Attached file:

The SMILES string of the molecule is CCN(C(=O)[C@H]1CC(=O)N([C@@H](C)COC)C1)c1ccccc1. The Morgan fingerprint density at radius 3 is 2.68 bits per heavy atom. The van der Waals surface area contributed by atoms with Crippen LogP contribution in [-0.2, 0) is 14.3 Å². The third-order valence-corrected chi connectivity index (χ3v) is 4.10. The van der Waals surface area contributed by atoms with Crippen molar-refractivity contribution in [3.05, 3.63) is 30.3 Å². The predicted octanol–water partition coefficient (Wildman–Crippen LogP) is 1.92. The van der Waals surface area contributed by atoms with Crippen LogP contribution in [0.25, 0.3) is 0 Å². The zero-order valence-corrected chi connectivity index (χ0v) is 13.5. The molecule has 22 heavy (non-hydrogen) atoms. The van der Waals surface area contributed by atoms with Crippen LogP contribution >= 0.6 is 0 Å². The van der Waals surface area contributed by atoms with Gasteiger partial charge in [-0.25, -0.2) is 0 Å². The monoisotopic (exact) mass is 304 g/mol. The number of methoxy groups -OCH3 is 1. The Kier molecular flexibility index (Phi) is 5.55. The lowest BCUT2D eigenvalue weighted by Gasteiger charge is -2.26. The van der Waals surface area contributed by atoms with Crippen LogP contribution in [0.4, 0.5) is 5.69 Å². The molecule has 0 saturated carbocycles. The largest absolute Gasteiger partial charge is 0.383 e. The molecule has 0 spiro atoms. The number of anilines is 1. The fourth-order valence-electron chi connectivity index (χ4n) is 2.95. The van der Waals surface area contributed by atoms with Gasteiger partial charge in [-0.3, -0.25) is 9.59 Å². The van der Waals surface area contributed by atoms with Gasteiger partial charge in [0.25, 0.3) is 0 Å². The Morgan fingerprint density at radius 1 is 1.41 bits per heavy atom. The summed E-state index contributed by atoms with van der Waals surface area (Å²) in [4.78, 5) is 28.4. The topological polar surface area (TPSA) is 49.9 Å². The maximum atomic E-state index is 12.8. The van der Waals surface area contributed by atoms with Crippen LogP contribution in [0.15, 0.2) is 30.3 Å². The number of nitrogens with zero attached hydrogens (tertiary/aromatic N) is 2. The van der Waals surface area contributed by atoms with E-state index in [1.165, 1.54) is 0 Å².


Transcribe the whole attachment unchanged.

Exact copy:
The SMILES string of the molecule is CCN(C(=O)[C@H]1CC(=O)N([C@@H](C)COC)C1)c1ccccc1. The Morgan fingerprint density at radius 3 is 2.68 bits per heavy atom. The van der Waals surface area contributed by atoms with Crippen LogP contribution in [-0.2, 0) is 14.3 Å². The third-order valence-corrected chi connectivity index (χ3v) is 4.10. The van der Waals surface area contributed by atoms with Crippen molar-refractivity contribution in [3.05, 3.63) is 30.3 Å². The predicted octanol–water partition coefficient (Wildman–Crippen LogP) is 1.92. The van der Waals surface area contributed by atoms with Crippen LogP contribution in [0.25, 0.3) is 0 Å². The zero-order valence-corrected chi connectivity index (χ0v) is 13.5. The molecule has 22 heavy (non-hydrogen) atoms. The van der Waals surface area contributed by atoms with Crippen LogP contribution >= 0.6 is 0 Å². The van der Waals surface area contributed by atoms with Gasteiger partial charge in [-0.25, -0.2) is 0 Å². The monoisotopic (exact) mass is 304 g/mol. The number of methoxy groups -OCH3 is 1. The Kier molecular flexibility index (Phi) is 5.55. The lowest BCUT2D eigenvalue weighted by Gasteiger charge is -2.26. The van der Waals surface area contributed by atoms with Crippen LogP contribution in [0.4, 0.5) is 5.69 Å². The molecule has 0 saturated carbocycles. The largest absolute Gasteiger partial charge is 0.383 e. The molecule has 0 spiro atoms. The number of anilines is 1. The fourth-order valence-electron chi connectivity index (χ4n) is 2.95. The van der Waals surface area contributed by atoms with Gasteiger partial charge in [-0.3, -0.25) is 9.59 Å². The van der Waals surface area contributed by atoms with Gasteiger partial charge in [0.25, 0.3) is 0 Å². The Morgan fingerprint density at radius 1 is 1.41 bits per heavy atom. The summed E-state index contributed by atoms with van der Waals surface area (Å²) in [4.78, 5) is 28.4. The topological polar surface area (TPSA) is 49.9 Å². The maximum atomic E-state index is 12.8. The van der Waals surface area contributed by atoms with Crippen LogP contribution in [0.15, 0.2) is 30.3 Å². The number of nitrogens with zero attached hydrogens (tertiary/aromatic N) is 2. The van der Waals surface area contributed by atoms with E-state index in [1.165, 1.54) is 0 Å².